5. Give the deer reason to stop in front of the camera- By all means, a well-placed mineral site or food plot will do wonders. I like to get out in the early season and freshen up my mineral sites. It helps the deer grow, and it gives them a reason to pose for the camera! One thing I did when I was first using cameras was to just set it up on a trail. I got some pictures, but they were usually blurry and didn’t capture the whole deer. Now, trail cameras have come a long way, but why maker it any harder on ourselves?
To say Ohio’s turkey season was difficult would be an understatement. I hunted more this spring than I’ve been able to the past 6 years, and it was definitely the hardest.
I was waking up almost every morning before work and heading into the turkey woods. I would have turkeys gobbling on the roost every morning in the same spot. The problem was they were across the property line. I know what you’re thinking “Why don’t you just go ask the landowner for permission?” Well, I did. He doesn’t allow hunting, so I guess I was stuck.
The last week of season I finally gave up on that piece of property simply because I had hunted it the majority of the season, and it certainly wasn’t panning out in my favor.
My dad and I ended up heading to a piece we had a lot of success last year the Saturday before season closed. In fact, we doubled on two gobblers! Well, history didn’t repeat itself. We got 100% skunked. Not even a courtesy gobble.
We had to pack up and head over to my grandma’s to help her clean her garage for a yard sale we were having for the following weekend. Now she’s always having turkeys gobbling in her woods near her log home, so I thought it might be a good idea to take my gear just in case one gets lonely while we were packing.
We’d been there probably an hour when I was putting some shovels on the trailer when I heard a gobble! It was deep in the woods behind her house, but a gobble nonetheless. I quickly told my dad that I was headed to try and fill a tag, so he would be on his own.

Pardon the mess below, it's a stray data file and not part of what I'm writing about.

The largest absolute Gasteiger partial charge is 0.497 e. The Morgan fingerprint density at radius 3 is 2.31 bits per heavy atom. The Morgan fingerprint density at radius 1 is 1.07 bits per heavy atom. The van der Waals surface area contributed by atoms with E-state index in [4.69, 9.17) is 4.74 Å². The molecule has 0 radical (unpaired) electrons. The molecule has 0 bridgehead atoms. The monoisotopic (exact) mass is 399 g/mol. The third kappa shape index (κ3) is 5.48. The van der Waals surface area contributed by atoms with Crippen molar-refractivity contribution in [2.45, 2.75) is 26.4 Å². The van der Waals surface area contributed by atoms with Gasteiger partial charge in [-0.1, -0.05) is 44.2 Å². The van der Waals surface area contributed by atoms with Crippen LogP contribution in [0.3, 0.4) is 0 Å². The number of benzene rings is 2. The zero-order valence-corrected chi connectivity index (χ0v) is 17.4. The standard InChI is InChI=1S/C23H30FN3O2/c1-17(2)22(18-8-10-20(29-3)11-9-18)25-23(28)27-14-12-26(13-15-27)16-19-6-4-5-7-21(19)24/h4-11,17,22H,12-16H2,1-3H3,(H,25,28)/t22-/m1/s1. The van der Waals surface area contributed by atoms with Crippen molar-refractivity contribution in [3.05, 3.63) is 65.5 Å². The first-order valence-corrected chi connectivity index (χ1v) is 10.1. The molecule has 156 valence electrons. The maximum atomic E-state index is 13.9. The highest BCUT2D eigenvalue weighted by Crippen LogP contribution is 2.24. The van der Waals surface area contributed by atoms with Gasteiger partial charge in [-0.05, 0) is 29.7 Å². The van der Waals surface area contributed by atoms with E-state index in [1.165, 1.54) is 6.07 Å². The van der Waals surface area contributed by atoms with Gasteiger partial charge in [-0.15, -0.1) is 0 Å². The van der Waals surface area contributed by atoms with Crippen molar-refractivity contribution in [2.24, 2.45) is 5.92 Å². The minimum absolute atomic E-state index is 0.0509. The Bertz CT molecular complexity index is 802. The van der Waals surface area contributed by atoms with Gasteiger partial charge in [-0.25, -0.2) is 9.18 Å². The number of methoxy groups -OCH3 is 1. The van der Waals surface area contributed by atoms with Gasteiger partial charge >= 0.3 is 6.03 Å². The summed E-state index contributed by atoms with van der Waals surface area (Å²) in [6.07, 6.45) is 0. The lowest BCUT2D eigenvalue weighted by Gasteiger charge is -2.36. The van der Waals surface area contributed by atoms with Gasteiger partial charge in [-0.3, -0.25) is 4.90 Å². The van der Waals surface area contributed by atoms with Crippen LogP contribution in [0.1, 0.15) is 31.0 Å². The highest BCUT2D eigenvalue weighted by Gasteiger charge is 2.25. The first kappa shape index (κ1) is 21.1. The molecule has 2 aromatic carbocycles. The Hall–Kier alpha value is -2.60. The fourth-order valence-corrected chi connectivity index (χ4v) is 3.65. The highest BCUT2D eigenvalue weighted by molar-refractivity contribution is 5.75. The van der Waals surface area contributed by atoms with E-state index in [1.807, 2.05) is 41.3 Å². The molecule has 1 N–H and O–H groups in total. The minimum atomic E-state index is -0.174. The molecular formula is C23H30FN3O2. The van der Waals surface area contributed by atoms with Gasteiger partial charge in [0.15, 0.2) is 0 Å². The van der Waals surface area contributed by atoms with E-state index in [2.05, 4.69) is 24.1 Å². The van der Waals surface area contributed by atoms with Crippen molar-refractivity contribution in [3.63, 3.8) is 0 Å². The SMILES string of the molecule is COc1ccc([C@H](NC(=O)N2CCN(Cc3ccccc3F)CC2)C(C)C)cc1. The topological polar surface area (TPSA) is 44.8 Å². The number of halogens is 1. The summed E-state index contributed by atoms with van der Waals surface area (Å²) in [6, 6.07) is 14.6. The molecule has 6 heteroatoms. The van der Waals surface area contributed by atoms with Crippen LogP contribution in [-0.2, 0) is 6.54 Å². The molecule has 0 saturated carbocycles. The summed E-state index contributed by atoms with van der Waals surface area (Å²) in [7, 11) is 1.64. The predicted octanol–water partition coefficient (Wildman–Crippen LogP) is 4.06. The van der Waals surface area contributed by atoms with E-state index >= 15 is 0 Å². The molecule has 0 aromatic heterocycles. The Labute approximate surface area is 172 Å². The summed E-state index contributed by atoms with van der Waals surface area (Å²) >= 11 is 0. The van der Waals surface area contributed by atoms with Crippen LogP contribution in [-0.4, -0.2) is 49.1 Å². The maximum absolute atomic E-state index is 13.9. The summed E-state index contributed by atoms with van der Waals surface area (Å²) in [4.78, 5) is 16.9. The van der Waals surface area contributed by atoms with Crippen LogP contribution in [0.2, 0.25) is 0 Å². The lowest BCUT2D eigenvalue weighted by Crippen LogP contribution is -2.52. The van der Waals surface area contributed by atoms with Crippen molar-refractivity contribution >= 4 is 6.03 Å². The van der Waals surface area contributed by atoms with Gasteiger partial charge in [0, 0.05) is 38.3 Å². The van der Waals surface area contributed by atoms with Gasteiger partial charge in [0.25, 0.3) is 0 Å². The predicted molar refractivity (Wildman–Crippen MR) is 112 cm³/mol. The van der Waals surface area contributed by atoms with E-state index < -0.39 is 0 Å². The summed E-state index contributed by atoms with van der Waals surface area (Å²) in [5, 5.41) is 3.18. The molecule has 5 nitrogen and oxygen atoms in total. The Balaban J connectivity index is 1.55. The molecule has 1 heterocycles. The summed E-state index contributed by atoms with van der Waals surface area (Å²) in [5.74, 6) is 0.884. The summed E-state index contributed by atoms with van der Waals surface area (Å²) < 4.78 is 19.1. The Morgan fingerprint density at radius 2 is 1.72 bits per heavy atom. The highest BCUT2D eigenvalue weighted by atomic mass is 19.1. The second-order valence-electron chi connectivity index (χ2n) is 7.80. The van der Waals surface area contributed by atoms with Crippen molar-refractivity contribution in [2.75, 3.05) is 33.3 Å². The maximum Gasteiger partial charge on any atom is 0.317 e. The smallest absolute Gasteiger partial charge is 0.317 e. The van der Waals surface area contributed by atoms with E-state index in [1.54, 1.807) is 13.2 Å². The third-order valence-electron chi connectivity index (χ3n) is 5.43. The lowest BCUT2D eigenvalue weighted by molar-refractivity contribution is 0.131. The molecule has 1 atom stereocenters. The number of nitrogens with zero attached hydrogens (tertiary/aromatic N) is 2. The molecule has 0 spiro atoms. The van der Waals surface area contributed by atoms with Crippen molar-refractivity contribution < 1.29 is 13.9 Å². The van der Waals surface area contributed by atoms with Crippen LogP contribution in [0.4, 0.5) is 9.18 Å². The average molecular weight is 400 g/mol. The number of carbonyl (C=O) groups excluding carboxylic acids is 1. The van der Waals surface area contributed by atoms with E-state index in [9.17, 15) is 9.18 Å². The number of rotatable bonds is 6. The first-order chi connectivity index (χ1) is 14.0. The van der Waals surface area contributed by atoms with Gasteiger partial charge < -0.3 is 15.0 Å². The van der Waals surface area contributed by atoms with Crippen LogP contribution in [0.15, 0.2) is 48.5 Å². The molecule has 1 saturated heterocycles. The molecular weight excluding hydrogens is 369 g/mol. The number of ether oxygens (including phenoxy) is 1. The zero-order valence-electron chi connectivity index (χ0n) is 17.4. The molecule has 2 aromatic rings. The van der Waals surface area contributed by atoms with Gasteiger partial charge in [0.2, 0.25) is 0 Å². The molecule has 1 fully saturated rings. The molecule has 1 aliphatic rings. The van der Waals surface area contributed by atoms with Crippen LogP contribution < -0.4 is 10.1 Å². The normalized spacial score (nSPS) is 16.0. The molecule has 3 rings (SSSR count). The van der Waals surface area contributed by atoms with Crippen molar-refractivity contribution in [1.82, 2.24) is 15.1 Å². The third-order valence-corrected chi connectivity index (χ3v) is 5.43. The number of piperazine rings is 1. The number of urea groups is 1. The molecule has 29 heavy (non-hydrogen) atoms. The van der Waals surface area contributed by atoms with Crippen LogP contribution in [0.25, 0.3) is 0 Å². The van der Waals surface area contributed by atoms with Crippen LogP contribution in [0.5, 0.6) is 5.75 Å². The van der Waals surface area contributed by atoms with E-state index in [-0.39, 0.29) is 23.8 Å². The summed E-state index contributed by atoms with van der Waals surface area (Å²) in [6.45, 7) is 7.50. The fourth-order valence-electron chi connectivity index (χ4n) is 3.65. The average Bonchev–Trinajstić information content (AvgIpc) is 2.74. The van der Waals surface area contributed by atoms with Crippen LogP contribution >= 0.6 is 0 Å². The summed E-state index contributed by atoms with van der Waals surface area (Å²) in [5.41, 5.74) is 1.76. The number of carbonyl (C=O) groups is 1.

I hit my slate call and the gobbler cut me off. I crept about 200 yards into the woods and sat down. A couple soft yelps with my mouth call and I could tell he was closing the distance. After about 5 minutes or so, I saw a red head bobbing through the green timber about 75 yards away. The turkey got to within what I thought to be about 55 yards and hung up. I of course didn’t bring a decoy because I honestly didn’t plan on this panning out.
The gobbler just wouldn’t commit any closer. With the season ending the next day, I decided to give it a shot. I clicked my safety off, took aim with my Mossberg 535 and BOOM! Down goes the gobbler! I was amazed I was able to kill him at that distance.
As I walked toward the dead gobbler, it ended up being about a 56 yard shot. The longest I’ve ever killed a turkey at by about 20 yards.
While it was only a jake, I was certainly glad I didn’t have to throw that $24 tag into the trash. And he sure ate good by the way!
My grandfather, who passed away last year, always told us stories of all the turkeys he heard behind his house, but we never heard them when we came over.
I’ll be honest, I think my grandpa was guiding my shot that day. I’m glad I was able to kill a turkey for him because I know without a doubt he was watching right there with me.